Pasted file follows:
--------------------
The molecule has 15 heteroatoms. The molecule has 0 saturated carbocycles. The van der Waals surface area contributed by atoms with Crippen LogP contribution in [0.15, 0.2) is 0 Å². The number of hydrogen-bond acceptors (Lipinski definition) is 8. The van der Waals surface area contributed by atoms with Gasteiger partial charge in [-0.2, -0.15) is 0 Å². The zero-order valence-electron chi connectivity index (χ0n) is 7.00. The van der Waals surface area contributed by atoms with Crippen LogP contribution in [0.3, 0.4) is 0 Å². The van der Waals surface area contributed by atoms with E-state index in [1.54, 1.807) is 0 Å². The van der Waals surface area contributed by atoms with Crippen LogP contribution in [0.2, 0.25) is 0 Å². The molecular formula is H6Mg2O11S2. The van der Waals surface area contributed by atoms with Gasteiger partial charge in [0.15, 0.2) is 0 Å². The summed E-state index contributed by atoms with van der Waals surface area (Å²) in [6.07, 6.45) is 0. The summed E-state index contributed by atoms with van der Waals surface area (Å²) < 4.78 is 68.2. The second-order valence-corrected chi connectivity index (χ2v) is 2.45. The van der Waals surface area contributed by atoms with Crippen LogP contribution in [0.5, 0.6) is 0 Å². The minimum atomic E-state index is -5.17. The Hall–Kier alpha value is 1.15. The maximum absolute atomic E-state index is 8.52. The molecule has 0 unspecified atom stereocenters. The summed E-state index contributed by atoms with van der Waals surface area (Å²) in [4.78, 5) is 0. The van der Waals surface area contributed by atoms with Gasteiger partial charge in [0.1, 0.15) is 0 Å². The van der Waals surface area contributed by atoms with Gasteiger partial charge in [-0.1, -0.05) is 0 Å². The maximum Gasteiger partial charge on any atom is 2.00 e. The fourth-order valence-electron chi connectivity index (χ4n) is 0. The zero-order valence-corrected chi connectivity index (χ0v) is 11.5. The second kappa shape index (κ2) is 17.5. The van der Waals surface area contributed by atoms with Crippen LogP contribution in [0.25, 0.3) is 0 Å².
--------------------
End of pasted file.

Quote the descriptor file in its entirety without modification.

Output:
The molecule has 15 heteroatoms. The molecule has 0 saturated carbocycles. The van der Waals surface area contributed by atoms with Crippen LogP contribution in [0.15, 0.2) is 0 Å². The number of hydrogen-bond acceptors (Lipinski definition) is 8. The van der Waals surface area contributed by atoms with Gasteiger partial charge in [-0.2, -0.15) is 0 Å². The zero-order valence-electron chi connectivity index (χ0n) is 7.00. The van der Waals surface area contributed by atoms with Crippen LogP contribution in [0.3, 0.4) is 0 Å². The van der Waals surface area contributed by atoms with E-state index in [1.54, 1.807) is 0 Å². The van der Waals surface area contributed by atoms with Crippen LogP contribution in [0.2, 0.25) is 0 Å². The molecular formula is H6Mg2O11S2. The van der Waals surface area contributed by atoms with Gasteiger partial charge in [0.15, 0.2) is 0 Å². The summed E-state index contributed by atoms with van der Waals surface area (Å²) in [6.07, 6.45) is 0. The summed E-state index contributed by atoms with van der Waals surface area (Å²) < 4.78 is 68.2. The second-order valence-corrected chi connectivity index (χ2v) is 2.45. The van der Waals surface area contributed by atoms with Crippen LogP contribution in [0.5, 0.6) is 0 Å². The minimum atomic E-state index is -5.17. The Hall–Kier alpha value is 1.15. The maximum absolute atomic E-state index is 8.52. The molecule has 0 unspecified atom stereocenters. The summed E-state index contributed by atoms with van der Waals surface area (Å²) in [4.78, 5) is 0. The van der Waals surface area contributed by atoms with Gasteiger partial charge in [0.1, 0.15) is 0 Å². The van der Waals surface area contributed by atoms with Gasteiger partial charge in [-0.1, -0.05) is 0 Å². The maximum Gasteiger partial charge on any atom is 2.00 e. The fourth-order valence-electron chi connectivity index (χ4n) is 0. The zero-order valence-corrected chi connectivity index (χ0v) is 11.5. The second kappa shape index (κ2) is 17.5. The van der Waals surface area contributed by atoms with Crippen LogP contribution in [0.25, 0.3) is 0 Å².